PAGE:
And here’s a bonus – Social Media isn’t going away, so you need to learn to be pretty good at it. Regardless of which direction your company chooses to go, you should personally learn this medium.  Pick an interest totally separate from your company to practice with.  For example, say you love Chocolate.  Blog about it.  Learn some SEO, Twitter and Facebook tricks to attract other Chocolate lovers.  Meet some of the other Chocolate bloggers and Tweeters who have become popular.  Ask them questions.   Learn more.   Practice more.  Believe me, your knowledge and savvy will pay off, especially when it comes time to apply them in the business arena.

And you’ll eat a lot of mighty fine chocolate….  :-)

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Comments

  1. says

    It’s funny to me how boardrooms are now addressing a subject that grassroots marketers and small business owners have adopted ahead of time. I agree with all of your points – social media is important, but not all-important. But it has certainly leveled the playing field to some degree.

  2. says

    Excellent, Terry. I would add one more thing to tell business leaders – you will NEVER understand the true potential of social media if you keep it at arms length. The only way to understand what people are doing and why they are doing it is to jump into social media yourself and rub elbows with folks – keep your finger on the pulse of SM. Only then can you truly leverage your value platform in unique and creative ways using social media. The goal is for others to look at what you and your company are doing with SM, scratch their heads, and be forced to play catch-up. You don’t want to pursue competitive parity with SM in this time of remarkable opportunity. Keep up the great work! Bret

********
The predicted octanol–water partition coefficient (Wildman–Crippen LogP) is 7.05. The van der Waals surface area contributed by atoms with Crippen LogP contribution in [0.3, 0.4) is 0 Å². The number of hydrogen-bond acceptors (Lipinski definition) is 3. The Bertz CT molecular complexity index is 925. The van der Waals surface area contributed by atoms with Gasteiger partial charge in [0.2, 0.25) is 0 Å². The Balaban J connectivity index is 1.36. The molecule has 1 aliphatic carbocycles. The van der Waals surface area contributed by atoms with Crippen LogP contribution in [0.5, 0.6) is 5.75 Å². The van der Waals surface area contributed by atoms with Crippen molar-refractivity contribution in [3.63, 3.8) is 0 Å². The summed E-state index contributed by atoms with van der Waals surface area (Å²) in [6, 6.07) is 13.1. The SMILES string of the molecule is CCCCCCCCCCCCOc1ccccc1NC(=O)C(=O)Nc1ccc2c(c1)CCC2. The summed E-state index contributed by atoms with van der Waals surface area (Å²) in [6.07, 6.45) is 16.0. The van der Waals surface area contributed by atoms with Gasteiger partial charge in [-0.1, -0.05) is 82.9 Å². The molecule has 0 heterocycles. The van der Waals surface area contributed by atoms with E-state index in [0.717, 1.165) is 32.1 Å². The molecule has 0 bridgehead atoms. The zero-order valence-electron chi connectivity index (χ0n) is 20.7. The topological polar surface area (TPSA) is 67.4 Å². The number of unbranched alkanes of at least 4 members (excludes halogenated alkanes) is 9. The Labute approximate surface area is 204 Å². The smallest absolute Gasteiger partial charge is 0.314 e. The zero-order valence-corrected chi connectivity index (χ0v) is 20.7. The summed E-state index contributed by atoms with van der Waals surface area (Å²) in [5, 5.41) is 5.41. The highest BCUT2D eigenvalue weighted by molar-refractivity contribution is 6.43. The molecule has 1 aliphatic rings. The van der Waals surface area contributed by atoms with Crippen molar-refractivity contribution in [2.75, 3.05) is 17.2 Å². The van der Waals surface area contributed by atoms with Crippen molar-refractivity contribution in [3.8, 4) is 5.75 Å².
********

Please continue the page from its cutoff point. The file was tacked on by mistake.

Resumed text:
3. says

    Hi Terry.

    I’d add this: Social media is a tool. Whether or not it works for your business depends on how you use it. And be careful with the sharp end :-)

    Maybe that falls under your second point. Anyway, thanks for the list.

  4. says

    Hi Terry.

    I’d add also that Social Media “is.” It’s truly up to each organization, individual or business to define what it is going to be to/for them. If you walk into the playground with a preconceived notion of which castles you should be building, you may not end up creating something entirely novel yourself…so novel in fact that other playgrounds may want to copy you.

  5. Hal Rutenberg says

    Hello Terry:
    Your arguments are all valid and businesses should take heed. One point not addressed in this article is how the SM “jargon” has made its way into formal business communication. Increasingly, I’m told by business representatives on my advisory boards how new employees cannot (or won’t) write a complete or grammatically correct sentence in an e-mail or memo. Most businesses still value the written word and the use of SM jargon is a threat to that standard. As today’s students enter tomorrow’s workforce, this situation will only become more pervasive.